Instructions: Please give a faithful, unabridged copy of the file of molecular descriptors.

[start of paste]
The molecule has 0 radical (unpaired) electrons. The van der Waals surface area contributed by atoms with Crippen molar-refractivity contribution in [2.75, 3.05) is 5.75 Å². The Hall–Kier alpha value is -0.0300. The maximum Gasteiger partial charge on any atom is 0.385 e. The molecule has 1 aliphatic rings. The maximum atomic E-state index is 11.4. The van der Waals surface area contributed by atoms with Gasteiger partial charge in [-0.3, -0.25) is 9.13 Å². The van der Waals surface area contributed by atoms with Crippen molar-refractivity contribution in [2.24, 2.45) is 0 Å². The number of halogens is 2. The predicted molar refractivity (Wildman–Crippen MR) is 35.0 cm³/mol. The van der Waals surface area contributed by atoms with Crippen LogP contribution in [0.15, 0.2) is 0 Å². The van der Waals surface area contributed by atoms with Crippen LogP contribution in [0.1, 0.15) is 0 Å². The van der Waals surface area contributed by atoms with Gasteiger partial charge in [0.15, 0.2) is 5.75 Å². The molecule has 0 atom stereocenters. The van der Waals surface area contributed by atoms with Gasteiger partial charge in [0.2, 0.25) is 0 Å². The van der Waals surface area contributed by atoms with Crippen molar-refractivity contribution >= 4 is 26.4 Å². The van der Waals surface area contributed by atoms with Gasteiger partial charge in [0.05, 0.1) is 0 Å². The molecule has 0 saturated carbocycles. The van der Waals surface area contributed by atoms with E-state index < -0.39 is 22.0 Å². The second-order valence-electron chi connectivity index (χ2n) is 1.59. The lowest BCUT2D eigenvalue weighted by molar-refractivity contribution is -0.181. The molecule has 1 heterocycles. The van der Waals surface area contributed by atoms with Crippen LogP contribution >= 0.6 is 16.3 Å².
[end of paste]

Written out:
The molecule has 0 radical (unpaired) electrons. The van der Waals surface area contributed by atoms with Crippen molar-refractivity contribution in [2.75, 3.05) is 5.75 Å². The Hall–Kier alpha value is -0.0300. The maximum Gasteiger partial charge on any atom is 0.385 e. The molecule has 1 aliphatic rings. The maximum atomic E-state index is 11.4. The van der Waals surface area contributed by atoms with Gasteiger partial charge in [-0.3, -0.25) is 9.13 Å². The van der Waals surface area contributed by atoms with Crippen molar-refractivity contribution in [2.24, 2.45) is 0 Å². The number of halogens is 2. The predicted molar refractivity (Wildman–Crippen MR) is 35.0 cm³/mol. The van der Waals surface area contributed by atoms with Crippen LogP contribution in [0.15, 0.2) is 0 Å². The van der Waals surface area contributed by atoms with Crippen LogP contribution in [0.1, 0.15) is 0 Å². The van der Waals surface area contributed by atoms with Gasteiger partial charge in [0.15, 0.2) is 5.75 Å². The molecule has 0 atom stereocenters. The van der Waals surface area contributed by atoms with Gasteiger partial charge in [0.2, 0.25) is 0 Å². The van der Waals surface area contributed by atoms with Crippen molar-refractivity contribution >= 4 is 26.4 Å². The van der Waals surface area contributed by atoms with Gasteiger partial charge in [0.05, 0.1) is 0 Å². The molecule has 0 saturated carbocycles. The van der Waals surface area contributed by atoms with E-state index < -0.39 is 22.0 Å². The second-order valence-electron chi connectivity index (χ2n) is 1.59. The lowest BCUT2D eigenvalue weighted by molar-refractivity contribution is -0.181. The molecule has 1 heterocycles. The van der Waals surface area contributed by atoms with Crippen LogP contribution >= 0.6 is 16.3 Å².